July 25, 2016
July 25, 2016
Vernon Forrest

Action Images/Reuters/Brent Smith

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1. VERNON FORREST was born in Augusta, Georgia on January 12 1971, and he began boxing nine years later. The pinnacle of an outstanding amateur career was expected to be a medal at the 1992 Olympics (he had beaten American countryman Shane Mosley in the trials) but he lost to Great Britain’s Peter Richardson in the first round. Forrest claimed he was weakened by food poisoning.

2. HE turned professional in 1992, halting an overmatched Charles Hawkins in the opening round. Forrest made steady progress over the coming years, picking up minor belts, but it seemed for a while like he might not get the chance to shine.

3. IN 2000, he eventually got a shot at a world title when he fought Raul Frank for the vacant IBF welterweight belt relinquished by Felix Trinidad who had moved up to the light-middleweight division. The sharp-shooting Forrest was a big favourite to triumph, but the bout ended in round three due to a cut from an accidental head clash, and it was called a no-contest. The return was set for May 2001 at New York’s Madison Square Garden. Forrest dominated as expected and took the title via unanimous decision over 12 largely one-sided rounds. Further up the bill was the aforementioned Trinidad, by now up at 160lbs, who battered William Joppy into defeat to claim the WBA crown. Also appearing was heavyweight Chris Byrd, who decisioned Maurice Green to land the USBA championship.

4. FOLLOWING a non-title win over Edgar Ruiz, Forrest secured a date with one of the game’s elite, Shane Mosley, in January 2002. The WBC champion was regarded as one of the finest in the game, came into battle with a glistening 38-0 record, and was favourite to win. But Forrest made a mockery of the odds, splattering Mosley all over the ring in round two and scored two knockdowns. “Sugar” Shane survived the onslaught and lasted to the final bell, but Forrest was declared a wide winner on the cards.

5. MOSLEY was eager for revenge and the rematch was set for July the same year. A record crowd of 15,775 turned up at the Conseco Fieldhouse, Indianapolis, Indiana to watch Forrest repeat his success, and in turn confirm his place among the best boxers on the planet. “The Viper” earned a handsome $3.42million for his efforts.

6. IN January 2003, the WBC king put his title on the line in a unification showdown with maniacal WBA boss, Ricardo Mayorga. Forrest was anticipating victory when he was dropped in the opening round. Mayorga, a wildly effective unorthodox fighter, landed a crunching right cross in the third and Forrest went down again. Although he gamely regained his footing, the fight was called off when referee Marty Denkin ruled the favourite was in no position to continue.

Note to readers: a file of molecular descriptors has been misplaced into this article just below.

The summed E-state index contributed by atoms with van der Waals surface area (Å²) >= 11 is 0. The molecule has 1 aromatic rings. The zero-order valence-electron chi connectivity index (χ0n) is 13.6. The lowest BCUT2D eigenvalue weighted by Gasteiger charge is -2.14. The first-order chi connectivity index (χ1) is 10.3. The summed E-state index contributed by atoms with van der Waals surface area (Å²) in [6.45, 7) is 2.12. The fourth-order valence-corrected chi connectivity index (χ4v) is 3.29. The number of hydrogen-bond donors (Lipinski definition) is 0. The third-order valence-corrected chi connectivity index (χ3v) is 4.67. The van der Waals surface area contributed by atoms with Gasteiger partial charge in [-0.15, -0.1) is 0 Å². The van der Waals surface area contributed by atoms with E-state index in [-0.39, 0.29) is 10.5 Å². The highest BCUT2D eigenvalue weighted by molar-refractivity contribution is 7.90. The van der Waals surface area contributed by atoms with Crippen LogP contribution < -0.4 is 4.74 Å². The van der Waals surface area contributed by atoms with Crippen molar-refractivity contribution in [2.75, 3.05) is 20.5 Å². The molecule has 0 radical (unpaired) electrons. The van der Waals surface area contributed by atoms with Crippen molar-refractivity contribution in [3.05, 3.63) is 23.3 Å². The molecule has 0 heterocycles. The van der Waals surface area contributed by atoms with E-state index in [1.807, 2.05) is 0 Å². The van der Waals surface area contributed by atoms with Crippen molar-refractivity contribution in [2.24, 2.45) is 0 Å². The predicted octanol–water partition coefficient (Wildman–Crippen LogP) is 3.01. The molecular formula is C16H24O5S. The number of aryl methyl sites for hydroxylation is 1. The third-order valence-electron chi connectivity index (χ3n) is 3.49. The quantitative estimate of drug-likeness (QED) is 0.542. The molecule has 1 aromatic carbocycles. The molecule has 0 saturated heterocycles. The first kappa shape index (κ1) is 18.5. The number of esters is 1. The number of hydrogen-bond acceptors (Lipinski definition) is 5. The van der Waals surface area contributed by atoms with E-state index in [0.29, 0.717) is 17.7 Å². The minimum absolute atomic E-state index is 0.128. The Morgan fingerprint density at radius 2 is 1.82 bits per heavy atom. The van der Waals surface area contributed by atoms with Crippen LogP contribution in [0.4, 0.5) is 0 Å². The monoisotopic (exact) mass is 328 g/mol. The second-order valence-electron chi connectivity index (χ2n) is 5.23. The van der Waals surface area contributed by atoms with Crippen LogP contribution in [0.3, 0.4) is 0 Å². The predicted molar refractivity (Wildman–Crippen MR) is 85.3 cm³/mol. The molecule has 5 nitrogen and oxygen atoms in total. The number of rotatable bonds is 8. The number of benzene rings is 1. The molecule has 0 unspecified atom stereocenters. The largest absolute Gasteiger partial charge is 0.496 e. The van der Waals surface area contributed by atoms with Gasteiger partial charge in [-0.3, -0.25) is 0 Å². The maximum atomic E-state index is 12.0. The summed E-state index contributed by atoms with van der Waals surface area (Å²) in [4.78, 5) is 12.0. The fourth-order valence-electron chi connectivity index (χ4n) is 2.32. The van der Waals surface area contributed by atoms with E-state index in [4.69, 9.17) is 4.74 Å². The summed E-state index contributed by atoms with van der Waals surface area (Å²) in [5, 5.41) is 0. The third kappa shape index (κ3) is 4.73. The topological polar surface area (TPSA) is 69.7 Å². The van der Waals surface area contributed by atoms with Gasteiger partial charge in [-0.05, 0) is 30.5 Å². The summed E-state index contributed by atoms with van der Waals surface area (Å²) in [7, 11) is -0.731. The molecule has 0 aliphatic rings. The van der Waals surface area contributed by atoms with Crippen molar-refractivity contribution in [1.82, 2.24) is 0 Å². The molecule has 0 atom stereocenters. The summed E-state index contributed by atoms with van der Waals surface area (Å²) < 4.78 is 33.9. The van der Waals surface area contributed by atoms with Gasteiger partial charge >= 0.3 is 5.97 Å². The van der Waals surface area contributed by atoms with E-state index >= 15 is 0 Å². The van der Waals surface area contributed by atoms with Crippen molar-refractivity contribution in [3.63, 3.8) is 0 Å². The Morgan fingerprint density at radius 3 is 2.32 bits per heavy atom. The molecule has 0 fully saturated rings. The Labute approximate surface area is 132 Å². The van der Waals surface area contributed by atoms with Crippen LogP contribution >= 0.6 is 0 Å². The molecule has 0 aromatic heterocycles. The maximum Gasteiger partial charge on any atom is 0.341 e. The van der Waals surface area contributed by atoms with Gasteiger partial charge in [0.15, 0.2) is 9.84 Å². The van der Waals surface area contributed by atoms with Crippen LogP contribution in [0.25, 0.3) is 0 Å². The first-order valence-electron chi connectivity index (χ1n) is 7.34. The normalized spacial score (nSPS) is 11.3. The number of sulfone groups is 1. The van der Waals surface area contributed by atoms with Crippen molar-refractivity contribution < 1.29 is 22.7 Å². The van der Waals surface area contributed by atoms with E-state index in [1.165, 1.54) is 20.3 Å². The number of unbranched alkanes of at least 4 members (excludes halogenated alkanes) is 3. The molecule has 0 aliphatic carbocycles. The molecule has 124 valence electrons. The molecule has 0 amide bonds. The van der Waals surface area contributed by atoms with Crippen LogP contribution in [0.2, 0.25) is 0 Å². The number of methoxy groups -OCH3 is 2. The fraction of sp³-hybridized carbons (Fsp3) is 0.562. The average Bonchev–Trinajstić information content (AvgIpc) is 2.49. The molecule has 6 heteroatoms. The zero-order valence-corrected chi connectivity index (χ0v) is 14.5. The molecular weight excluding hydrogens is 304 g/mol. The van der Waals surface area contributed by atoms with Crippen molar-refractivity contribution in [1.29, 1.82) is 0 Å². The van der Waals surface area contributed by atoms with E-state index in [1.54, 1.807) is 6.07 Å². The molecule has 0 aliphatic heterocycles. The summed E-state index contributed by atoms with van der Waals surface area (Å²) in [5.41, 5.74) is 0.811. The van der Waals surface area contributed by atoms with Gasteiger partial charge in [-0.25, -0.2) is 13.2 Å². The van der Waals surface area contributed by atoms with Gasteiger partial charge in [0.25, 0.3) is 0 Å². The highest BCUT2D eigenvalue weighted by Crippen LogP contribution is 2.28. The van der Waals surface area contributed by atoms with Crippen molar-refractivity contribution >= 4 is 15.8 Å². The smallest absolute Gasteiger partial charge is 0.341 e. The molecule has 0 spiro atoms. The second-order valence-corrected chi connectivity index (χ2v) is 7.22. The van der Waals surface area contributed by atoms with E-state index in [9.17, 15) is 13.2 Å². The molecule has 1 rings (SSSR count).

7. MUCH like Mosley had thought after losing to him, Forrest believed his loss to Mayorga was a fluke and hastily organised a rematch. The sequel was much closer but the Nicaraguan won again, this time via majority decision. Vernon’s fall from the mountain top had been far quicker than his ascent.

8. HE opted to move up in weight to rebuild. He followed two stoppage wins with a controversial 10-round points victory over Ike Quartey in August 2006. The success secured a shot at the vacant WBC title the following summer, duly pocketed with a victory over the robust Carlos Baldomir.

9. MICHELE PICCIRILLO was ousted in Forrest’s first defence but he lost the title to awkward Sergio Mora in June 2008. The slippery Mora was able to dilute Forrest’s spidery attack to just single shots and claim a decision victory. The return came three months later, in Las Vegas, and this time Vernon got his tactics right en-route to a 12-round revenge. It would be his last fight.

10. FORREST was killed on July 25, 2009 in Atlanta, Georgia. After pulling up at gas station to put air in his tyres, three men parked alongside him and attempted robbery. Forrest gave chase, and as he walked back to his vehicle he was shot several times. The loss of Forrest, who gave up much of his free time to help disabled and underprivileged children, remains sorely felt to this day.